With 400,000 deaths caused by the virus (a death toll much higher than combined US casualties during World War II), he went on to remark that a united America can triumph (contrast the similarity “yes we can” motto of Barack Obama). These are not vain words of a populist who wants to shake down Jericho’s ostentatious wall of the establishment. These are words of a seasoned politician who faithfully served as a Vice President under Barack Obama for two continuous terms.
Can we ever forget how Biden took his oath of office at the US Capitol just two weeks after a mob of insurrectionists invaded that building seeking to overturn the election result spurned by Trump’s allegations? He stubbornly reneged the November election results (which he lost by over 6 million votes). Regretfully and in a poor show of a sore loser, Trump was the first president to skip his successor’s inauguration in 150 years. He left Washington for Florida early in the morning, after candidly addressing a small group of supporters.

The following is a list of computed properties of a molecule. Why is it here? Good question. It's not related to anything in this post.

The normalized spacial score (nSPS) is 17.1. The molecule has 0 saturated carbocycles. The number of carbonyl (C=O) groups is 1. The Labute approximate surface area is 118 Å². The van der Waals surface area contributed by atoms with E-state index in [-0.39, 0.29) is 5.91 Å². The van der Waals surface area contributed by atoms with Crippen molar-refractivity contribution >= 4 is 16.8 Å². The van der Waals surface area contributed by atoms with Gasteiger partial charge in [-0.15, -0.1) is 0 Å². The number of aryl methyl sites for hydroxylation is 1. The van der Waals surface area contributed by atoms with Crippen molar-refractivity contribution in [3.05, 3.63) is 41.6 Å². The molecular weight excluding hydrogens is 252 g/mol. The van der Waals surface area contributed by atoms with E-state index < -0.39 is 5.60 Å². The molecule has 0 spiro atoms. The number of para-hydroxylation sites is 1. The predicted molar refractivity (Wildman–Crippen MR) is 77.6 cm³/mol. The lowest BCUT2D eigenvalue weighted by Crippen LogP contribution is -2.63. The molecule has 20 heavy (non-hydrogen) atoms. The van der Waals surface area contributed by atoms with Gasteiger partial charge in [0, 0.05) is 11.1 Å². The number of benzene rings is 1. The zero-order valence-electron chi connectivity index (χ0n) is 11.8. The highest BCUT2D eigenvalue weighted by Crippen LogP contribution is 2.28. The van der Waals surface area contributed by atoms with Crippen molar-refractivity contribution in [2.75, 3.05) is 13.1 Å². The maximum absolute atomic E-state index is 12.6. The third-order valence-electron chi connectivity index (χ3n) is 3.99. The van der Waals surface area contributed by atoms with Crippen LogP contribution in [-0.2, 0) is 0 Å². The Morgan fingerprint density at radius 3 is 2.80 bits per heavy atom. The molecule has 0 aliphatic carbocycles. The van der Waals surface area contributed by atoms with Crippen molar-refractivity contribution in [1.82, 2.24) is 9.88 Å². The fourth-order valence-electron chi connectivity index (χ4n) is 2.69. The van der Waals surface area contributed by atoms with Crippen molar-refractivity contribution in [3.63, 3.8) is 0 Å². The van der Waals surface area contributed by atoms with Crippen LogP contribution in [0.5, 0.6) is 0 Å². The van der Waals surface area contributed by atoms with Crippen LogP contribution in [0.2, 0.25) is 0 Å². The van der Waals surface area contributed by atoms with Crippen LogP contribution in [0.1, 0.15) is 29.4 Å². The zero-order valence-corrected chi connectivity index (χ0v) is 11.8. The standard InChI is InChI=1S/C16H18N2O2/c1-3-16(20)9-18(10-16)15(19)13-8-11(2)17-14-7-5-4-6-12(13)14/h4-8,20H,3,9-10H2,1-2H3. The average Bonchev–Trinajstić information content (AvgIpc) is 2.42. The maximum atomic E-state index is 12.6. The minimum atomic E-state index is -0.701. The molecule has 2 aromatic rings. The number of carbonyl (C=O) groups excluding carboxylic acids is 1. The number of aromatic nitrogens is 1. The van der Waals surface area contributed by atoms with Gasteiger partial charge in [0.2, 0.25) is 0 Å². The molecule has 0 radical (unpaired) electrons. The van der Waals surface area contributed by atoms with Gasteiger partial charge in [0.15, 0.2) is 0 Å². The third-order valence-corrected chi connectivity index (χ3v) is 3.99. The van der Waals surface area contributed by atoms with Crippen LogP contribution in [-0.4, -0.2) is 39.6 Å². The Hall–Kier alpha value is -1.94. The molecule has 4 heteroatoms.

He left a divided electorate and there is much to be done by Biden to win over the confidence and faith of the entire American people. Most expressed their wishes to congratulate Biden’s running mate, Dr Kamala Harris. She broke all records in American history of presidential elections as the daughter of Jamaican and Indian immigrants, to be inaugurated as a Vice President.
Harris, a 55-year-old senator from California and former state and local prosecutor, is the first coloured woman and first woman of Indian descent. It is no secret to reveal that Biden called his running mate “a fearless fighter for the little guy, and one of the country’s finest public servants”.
One must stop and reflect how Biden must grapple with the divisions laid bare by the recent violence (referred to earlier) when the mob invaded Capitol Hill (leaving five dead) and the reckoning around racial justice that came into focus with angry protests about “Black Lives Matter” last summer.